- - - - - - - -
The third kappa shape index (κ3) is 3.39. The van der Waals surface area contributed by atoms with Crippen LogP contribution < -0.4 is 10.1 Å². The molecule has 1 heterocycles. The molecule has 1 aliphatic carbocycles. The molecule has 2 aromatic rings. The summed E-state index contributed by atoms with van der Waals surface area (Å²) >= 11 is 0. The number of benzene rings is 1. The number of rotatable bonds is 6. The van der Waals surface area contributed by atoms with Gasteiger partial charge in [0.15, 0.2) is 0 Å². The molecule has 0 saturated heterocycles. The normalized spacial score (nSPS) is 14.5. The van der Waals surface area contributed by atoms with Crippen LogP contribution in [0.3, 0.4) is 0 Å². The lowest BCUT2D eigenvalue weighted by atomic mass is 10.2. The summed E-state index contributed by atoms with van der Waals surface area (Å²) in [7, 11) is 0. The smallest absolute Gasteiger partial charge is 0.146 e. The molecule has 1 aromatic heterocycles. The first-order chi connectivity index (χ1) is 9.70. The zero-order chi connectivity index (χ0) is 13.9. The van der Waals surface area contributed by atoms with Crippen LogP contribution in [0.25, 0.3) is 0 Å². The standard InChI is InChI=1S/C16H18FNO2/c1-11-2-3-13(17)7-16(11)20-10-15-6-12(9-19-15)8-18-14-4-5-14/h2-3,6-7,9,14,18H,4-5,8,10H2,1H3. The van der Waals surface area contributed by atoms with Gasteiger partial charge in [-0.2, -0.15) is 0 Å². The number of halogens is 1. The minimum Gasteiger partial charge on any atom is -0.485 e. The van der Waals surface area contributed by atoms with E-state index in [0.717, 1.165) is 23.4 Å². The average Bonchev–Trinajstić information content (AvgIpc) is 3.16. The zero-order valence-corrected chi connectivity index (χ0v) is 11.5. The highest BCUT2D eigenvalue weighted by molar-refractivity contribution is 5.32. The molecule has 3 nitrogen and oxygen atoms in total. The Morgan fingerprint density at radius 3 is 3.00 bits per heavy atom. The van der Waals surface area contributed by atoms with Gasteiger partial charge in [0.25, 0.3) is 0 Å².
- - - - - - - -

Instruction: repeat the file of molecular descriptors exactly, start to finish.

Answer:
The third kappa shape index (κ3) is 3.39. The van der Waals surface area contributed by atoms with Crippen LogP contribution < -0.4 is 10.1 Å². The molecule has 1 heterocycles. The molecule has 1 aliphatic carbocycles. The molecule has 2 aromatic rings. The summed E-state index contributed by atoms with van der Waals surface area (Å²) >= 11 is 0. The number of benzene rings is 1. The number of rotatable bonds is 6. The van der Waals surface area contributed by atoms with Gasteiger partial charge in [0.15, 0.2) is 0 Å². The molecule has 0 saturated heterocycles. The normalized spacial score (nSPS) is 14.5. The van der Waals surface area contributed by atoms with Crippen LogP contribution in [0.3, 0.4) is 0 Å². The lowest BCUT2D eigenvalue weighted by atomic mass is 10.2. The summed E-state index contributed by atoms with van der Waals surface area (Å²) in [7, 11) is 0. The smallest absolute Gasteiger partial charge is 0.146 e. The molecule has 1 aromatic heterocycles. The first-order chi connectivity index (χ1) is 9.70. The zero-order chi connectivity index (χ0) is 13.9. The van der Waals surface area contributed by atoms with Crippen LogP contribution in [0.25, 0.3) is 0 Å². The standard InChI is InChI=1S/C16H18FNO2/c1-11-2-3-13(17)7-16(11)20-10-15-6-12(9-19-15)8-18-14-4-5-14/h2-3,6-7,9,14,18H,4-5,8,10H2,1H3. The van der Waals surface area contributed by atoms with Gasteiger partial charge in [-0.2, -0.15) is 0 Å². The number of halogens is 1. The minimum Gasteiger partial charge on any atom is -0.485 e. The van der Waals surface area contributed by atoms with E-state index in [0.717, 1.165) is 23.4 Å². The average Bonchev–Trinajstić information content (AvgIpc) is 3.16. The zero-order valence-corrected chi connectivity index (χ0v) is 11.5. The highest BCUT2D eigenvalue weighted by molar-refractivity contribution is 5.32. The molecule has 3 nitrogen and oxygen atoms in total. The Morgan fingerprint density at radius 3 is 3.00 bits per heavy atom. The van der Waals surface area contributed by atoms with Gasteiger partial charge in [0.25, 0.3) is 0 Å².